Not that the youngsters are terrible. The new generation acquit themselves adequately, but acting in Dallas requires treading a fine line between a more serious primetime drama and the kind of emoting usually found on the afternoon soaps. The next generation isn't quite there yet, but they're all attractive and seem to have room to grow.
As befits a show with such a lucrative pedigree, Dallas: The Complete First Season gets a deluxe DVD package. The ten episodes of this season are spread across a generous three discs, giving the 1.78:1 anamorphic transfers plenty of room to breathe. Colors are generally warm and well-saturated, especially exteriors. Detail is strong throughout, and black levels are consistent and deep enough. No digital noise or compression artefacts crop up either. The Dolby Digital 5.1 Surround tracks are equally impressive. Dialogue is clean and clear throughout, with no balancing issues. The surround channels get used occasionally for atmospheric effects, and stereo separation is pretty good. They're the kind of tracks one expects from a top-of-the-line primetime drama and a step up from the show's soap opera roots.
Extras kick off with a commentary on the show's pilot from writer/executive-producer Cynthia Cidre and director Michael M. Robin. The pair is chatty throughout the episode, providing background on the series' revival as well as the show's production. Eight of the ten episodes feature deleted scenes, and there are six different featurettes provided. These include material specific to this series—like a look at the show's costuming—to more reflective pieces that examine the overall legacy of the series—including a nice look at the "Who Shot J.R.?" phenomenon.
The Rebuttal Witnesses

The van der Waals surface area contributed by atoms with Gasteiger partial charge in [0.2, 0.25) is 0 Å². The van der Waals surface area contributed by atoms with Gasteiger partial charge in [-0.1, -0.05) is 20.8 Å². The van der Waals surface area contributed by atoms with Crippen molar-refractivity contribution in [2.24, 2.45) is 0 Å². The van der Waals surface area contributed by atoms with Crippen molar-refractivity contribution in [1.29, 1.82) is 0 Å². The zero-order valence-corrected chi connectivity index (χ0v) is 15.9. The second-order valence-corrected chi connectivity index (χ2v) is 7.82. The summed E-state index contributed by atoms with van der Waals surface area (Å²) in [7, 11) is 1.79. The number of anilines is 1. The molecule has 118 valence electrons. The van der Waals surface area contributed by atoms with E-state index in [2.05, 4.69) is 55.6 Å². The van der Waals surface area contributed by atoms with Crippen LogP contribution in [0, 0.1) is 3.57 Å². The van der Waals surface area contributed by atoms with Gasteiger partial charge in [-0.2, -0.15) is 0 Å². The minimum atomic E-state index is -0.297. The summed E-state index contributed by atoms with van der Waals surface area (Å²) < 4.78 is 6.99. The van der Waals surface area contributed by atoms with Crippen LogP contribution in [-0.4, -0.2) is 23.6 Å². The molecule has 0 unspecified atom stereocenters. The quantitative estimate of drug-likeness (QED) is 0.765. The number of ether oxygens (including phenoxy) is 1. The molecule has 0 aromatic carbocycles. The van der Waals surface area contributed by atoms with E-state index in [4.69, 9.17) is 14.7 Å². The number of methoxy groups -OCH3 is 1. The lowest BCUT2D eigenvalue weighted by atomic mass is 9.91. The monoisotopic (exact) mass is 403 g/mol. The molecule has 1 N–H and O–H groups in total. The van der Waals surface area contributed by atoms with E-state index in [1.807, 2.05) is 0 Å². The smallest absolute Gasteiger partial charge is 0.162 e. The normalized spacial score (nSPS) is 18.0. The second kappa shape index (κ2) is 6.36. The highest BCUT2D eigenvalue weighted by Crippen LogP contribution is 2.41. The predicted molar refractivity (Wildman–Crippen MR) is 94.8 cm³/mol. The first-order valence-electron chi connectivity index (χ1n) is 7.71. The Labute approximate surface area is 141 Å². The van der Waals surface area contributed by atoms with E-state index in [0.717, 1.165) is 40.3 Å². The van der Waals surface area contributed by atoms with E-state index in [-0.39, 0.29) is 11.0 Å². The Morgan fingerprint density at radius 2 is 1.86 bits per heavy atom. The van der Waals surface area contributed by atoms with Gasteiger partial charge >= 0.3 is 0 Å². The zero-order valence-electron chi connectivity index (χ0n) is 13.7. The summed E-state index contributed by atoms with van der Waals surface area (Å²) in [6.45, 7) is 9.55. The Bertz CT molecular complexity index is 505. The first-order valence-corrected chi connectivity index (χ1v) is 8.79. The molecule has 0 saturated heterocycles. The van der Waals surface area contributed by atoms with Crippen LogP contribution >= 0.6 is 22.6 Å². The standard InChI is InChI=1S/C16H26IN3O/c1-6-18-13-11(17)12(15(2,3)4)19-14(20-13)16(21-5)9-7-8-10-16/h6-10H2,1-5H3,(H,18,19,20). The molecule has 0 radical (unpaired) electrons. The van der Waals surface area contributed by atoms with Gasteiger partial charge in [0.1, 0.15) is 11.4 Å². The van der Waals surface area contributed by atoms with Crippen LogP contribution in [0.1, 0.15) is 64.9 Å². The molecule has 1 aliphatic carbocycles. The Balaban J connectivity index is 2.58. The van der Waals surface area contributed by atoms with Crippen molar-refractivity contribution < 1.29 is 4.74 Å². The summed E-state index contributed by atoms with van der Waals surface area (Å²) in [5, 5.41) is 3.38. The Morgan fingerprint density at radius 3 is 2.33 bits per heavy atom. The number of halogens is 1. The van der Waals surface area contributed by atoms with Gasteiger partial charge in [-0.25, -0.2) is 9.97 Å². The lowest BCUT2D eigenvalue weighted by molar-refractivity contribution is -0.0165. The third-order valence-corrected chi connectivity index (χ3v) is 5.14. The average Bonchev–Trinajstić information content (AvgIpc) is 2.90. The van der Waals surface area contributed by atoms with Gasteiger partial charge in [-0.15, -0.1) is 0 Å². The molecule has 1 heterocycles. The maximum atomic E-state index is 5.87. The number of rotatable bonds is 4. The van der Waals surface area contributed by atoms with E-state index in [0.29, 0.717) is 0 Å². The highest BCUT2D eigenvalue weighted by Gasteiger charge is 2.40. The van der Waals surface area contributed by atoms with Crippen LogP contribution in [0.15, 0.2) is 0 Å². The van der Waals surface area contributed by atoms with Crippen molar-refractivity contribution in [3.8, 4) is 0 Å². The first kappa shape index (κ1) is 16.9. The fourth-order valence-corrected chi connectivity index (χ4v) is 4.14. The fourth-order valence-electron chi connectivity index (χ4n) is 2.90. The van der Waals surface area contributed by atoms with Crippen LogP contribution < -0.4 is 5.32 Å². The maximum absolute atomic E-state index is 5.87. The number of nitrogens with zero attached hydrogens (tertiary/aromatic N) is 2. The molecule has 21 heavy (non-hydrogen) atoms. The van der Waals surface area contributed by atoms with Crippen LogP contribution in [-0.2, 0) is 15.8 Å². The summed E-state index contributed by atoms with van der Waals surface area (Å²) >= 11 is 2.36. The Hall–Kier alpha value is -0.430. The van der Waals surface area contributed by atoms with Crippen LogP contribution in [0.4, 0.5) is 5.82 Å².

Dallas is still essentially a soap opera, and that hasn't changed with these ten episodes. Everything about the show since 1978 has been outsized and these episodes are no exception. Don't come looking for nuance, subtlety, or inventive storytelling. This is Cain vs. Abel stuff—or perhaps more rightly, Jacob vs. Esau—and those not willing to check critical thinking before the credits roll will be disappointed. It's also an awkward time to get into the show. Larry Hagman is a huge part of the draw for this revived series, and his death leaves the show without one of its main characters. Though Dallas has come back from worse, the second season will be a make-or-break proposition. Viewers might want to wait for the dust to settle before becoming involved with the show.
Dallas: The Complete First Season delivers ten episodes of family centered melodrama much like its predecessor. With decent performances from everyone involved and a certain warm nostalgia for the original series (if only for its longevity), these ten episodes are engaging enough to recommend to anyone with a fond remembrance of "Who Shot J.R.?" and other shenanigans. The fairly full slate of extras and solid audiovisual presentation also make the show easy to recommend.